X
July 22, 2014 10:26 AM
Iran has converted its stockpiles of enriched uranium into a less dangerous form that is more difficult to use for nuclear weapons, according to the United Nations’ Atomic Energy Agency. The move complies with an interim deal reached with Western powers on Iran's nuclear program last year, in exchange for easing of sanctions. Henry Ridgwell reports for VOA from London.
Video

Video IAEA: Iran Turns its Enriched Uranium Into Less Harmful Form

Iran has converted its stockpiles of enriched uranium into a less dangerous form that is more difficult to use for nuclear weapons, according to the United Nations’ Atomic Energy Agency. The move complies with an interim deal reached with Western powers on Iran's nuclear program last year, in exchange for easing of sanctions. Henry Ridgwell reports for VOA from London.
Video

Video Relic of Saint Draws Catholics Worried About Immigration Issue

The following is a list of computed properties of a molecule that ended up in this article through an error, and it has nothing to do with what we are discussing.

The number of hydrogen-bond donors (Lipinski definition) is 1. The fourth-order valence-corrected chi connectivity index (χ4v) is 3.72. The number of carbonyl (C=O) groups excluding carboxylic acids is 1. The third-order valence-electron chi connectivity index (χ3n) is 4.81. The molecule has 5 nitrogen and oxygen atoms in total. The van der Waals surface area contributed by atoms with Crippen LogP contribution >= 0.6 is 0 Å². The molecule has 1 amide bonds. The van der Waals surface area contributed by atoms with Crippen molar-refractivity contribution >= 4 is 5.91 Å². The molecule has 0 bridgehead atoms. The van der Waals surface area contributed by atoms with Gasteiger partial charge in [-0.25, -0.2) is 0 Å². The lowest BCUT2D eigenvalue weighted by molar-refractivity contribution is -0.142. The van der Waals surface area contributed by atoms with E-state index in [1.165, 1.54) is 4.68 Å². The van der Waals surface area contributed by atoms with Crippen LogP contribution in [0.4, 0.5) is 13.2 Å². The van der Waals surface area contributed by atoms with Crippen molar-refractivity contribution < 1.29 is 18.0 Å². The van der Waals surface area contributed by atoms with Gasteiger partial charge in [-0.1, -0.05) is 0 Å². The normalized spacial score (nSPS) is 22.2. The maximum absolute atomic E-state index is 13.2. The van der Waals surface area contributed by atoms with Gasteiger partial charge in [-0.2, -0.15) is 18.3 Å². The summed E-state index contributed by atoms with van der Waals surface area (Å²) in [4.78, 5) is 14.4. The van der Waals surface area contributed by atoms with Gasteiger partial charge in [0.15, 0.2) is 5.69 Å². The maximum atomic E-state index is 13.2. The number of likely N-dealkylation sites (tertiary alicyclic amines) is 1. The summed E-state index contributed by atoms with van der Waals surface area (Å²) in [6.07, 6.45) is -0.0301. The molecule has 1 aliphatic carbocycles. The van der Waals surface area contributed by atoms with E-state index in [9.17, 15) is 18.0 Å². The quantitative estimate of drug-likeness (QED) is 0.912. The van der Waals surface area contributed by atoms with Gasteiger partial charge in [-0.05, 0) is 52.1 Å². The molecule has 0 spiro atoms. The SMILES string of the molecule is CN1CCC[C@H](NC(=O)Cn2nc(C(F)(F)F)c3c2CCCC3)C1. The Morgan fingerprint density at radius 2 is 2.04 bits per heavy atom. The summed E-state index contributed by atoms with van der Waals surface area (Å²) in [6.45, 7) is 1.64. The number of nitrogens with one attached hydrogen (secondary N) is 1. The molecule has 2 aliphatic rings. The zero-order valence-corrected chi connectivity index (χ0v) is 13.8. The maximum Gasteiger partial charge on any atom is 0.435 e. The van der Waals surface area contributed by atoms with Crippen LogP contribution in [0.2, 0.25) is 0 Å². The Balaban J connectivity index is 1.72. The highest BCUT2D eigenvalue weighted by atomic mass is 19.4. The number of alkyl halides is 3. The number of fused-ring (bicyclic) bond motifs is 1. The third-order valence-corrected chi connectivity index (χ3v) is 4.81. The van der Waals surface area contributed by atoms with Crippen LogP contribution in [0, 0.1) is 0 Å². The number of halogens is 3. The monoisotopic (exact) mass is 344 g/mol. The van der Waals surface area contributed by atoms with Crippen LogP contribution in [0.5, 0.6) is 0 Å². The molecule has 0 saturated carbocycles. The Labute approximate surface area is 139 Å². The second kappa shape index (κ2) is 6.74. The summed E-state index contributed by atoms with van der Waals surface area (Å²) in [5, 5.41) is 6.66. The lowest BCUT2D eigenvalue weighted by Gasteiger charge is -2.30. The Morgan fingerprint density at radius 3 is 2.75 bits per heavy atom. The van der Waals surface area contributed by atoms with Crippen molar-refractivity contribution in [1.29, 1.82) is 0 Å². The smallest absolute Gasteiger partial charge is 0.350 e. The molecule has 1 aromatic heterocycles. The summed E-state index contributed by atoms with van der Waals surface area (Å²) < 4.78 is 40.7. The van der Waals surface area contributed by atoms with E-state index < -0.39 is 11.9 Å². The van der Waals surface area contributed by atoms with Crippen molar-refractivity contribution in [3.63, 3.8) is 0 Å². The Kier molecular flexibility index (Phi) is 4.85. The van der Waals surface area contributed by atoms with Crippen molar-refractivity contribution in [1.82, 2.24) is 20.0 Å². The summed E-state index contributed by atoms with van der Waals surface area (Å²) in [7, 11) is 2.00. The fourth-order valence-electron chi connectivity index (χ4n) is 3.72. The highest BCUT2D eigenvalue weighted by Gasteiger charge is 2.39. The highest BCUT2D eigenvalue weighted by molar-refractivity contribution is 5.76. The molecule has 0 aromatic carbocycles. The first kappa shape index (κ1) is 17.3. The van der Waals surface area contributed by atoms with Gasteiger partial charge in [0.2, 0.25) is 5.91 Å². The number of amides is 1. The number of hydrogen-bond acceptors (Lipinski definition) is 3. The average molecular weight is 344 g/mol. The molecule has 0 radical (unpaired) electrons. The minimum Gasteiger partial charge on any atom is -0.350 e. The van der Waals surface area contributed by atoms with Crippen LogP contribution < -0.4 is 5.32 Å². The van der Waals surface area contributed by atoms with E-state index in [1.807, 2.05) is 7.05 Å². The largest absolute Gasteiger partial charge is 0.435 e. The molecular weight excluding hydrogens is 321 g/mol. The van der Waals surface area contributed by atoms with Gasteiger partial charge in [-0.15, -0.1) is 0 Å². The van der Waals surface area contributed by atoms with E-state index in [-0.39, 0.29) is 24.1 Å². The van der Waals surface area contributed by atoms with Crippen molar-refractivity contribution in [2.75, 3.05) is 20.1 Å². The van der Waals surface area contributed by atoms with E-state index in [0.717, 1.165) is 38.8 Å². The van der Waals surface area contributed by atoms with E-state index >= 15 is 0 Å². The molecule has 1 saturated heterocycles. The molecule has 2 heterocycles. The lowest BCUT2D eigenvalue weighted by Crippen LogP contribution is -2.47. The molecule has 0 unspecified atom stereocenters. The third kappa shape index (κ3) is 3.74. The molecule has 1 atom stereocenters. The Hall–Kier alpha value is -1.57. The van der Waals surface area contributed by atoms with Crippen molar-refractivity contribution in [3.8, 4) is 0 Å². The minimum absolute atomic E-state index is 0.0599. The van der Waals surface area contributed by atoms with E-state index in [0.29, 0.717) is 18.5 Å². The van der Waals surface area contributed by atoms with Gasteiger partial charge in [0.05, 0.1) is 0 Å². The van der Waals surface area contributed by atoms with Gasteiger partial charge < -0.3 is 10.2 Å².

A Roman Catholic saint who is a figure of devotion for those crossing the border into the United States is attracting believers concerned about the plight of undocumented immigrants. Mike O'Sullivan reports from Los Angeles, where a relic of Saint Toribio has drawn thousands to local churches.
Video

Video Ukraine Rebels Surrender MH17 Black Boxes

After days of negotiations, a senior separatist leader handed over two black boxes from an airliner downed over eastern Ukraine to Malaysian experts early Tuesday. While on Monday, the U.N. Security Council unanimously demanded that armed groups controlling the crash site allow safe and unrestricted access to the wreckage.
Video

Video In Cambodia, HIV Diagnosis Brings Deadly Shame

Although HIV/AIDS is now a treatable condition, a positive diagnosis is still a life altering experience. In Cambodia, people living with HIV are often disowned by friends, family and the community. This humiliation can be unbearable. We bring you one Cambodian woman’s struggle to overcome a life tragedy and her own HIV positive diagnosis.
Video

Video Nature of Space Exploration Enters New Age